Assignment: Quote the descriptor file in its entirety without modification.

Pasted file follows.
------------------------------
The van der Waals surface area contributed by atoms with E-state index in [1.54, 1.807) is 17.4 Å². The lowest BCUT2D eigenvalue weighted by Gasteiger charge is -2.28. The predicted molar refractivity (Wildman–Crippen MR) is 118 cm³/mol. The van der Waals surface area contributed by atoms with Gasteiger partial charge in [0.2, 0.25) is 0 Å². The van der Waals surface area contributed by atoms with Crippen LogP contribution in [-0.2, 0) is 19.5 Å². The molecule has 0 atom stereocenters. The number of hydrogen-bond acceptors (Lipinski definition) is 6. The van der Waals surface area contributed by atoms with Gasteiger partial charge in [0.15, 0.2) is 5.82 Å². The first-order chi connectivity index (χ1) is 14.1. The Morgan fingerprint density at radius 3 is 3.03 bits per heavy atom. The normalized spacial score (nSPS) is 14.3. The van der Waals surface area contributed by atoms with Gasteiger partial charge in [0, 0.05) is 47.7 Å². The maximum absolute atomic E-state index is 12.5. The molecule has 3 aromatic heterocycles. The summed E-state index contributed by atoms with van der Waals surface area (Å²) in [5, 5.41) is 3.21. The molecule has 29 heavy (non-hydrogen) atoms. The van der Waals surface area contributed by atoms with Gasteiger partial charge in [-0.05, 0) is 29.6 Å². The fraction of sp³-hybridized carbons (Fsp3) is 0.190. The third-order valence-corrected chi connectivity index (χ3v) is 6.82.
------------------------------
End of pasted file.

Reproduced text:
The van der Waals surface area contributed by atoms with E-state index in [1.54, 1.807) is 17.4 Å². The lowest BCUT2D eigenvalue weighted by Gasteiger charge is -2.28. The predicted molar refractivity (Wildman–Crippen MR) is 118 cm³/mol. The van der Waals surface area contributed by atoms with Gasteiger partial charge in [0.2, 0.25) is 0 Å². The van der Waals surface area contributed by atoms with Crippen LogP contribution in [-0.2, 0) is 19.5 Å². The molecule has 0 atom stereocenters. The number of hydrogen-bond acceptors (Lipinski definition) is 6. The van der Waals surface area contributed by atoms with Gasteiger partial charge in [0.15, 0.2) is 5.82 Å². The first-order chi connectivity index (χ1) is 14.1. The Morgan fingerprint density at radius 3 is 3.03 bits per heavy atom. The normalized spacial score (nSPS) is 14.3. The van der Waals surface area contributed by atoms with Gasteiger partial charge in [0, 0.05) is 47.7 Å². The maximum absolute atomic E-state index is 12.5. The molecule has 3 aromatic heterocycles. The summed E-state index contributed by atoms with van der Waals surface area (Å²) in [5, 5.41) is 3.21. The molecule has 29 heavy (non-hydrogen) atoms. The van der Waals surface area contributed by atoms with Gasteiger partial charge in [-0.05, 0) is 29.6 Å². The fraction of sp³-hybridized carbons (Fsp3) is 0.190. The third-order valence-corrected chi connectivity index (χ3v) is 6.82.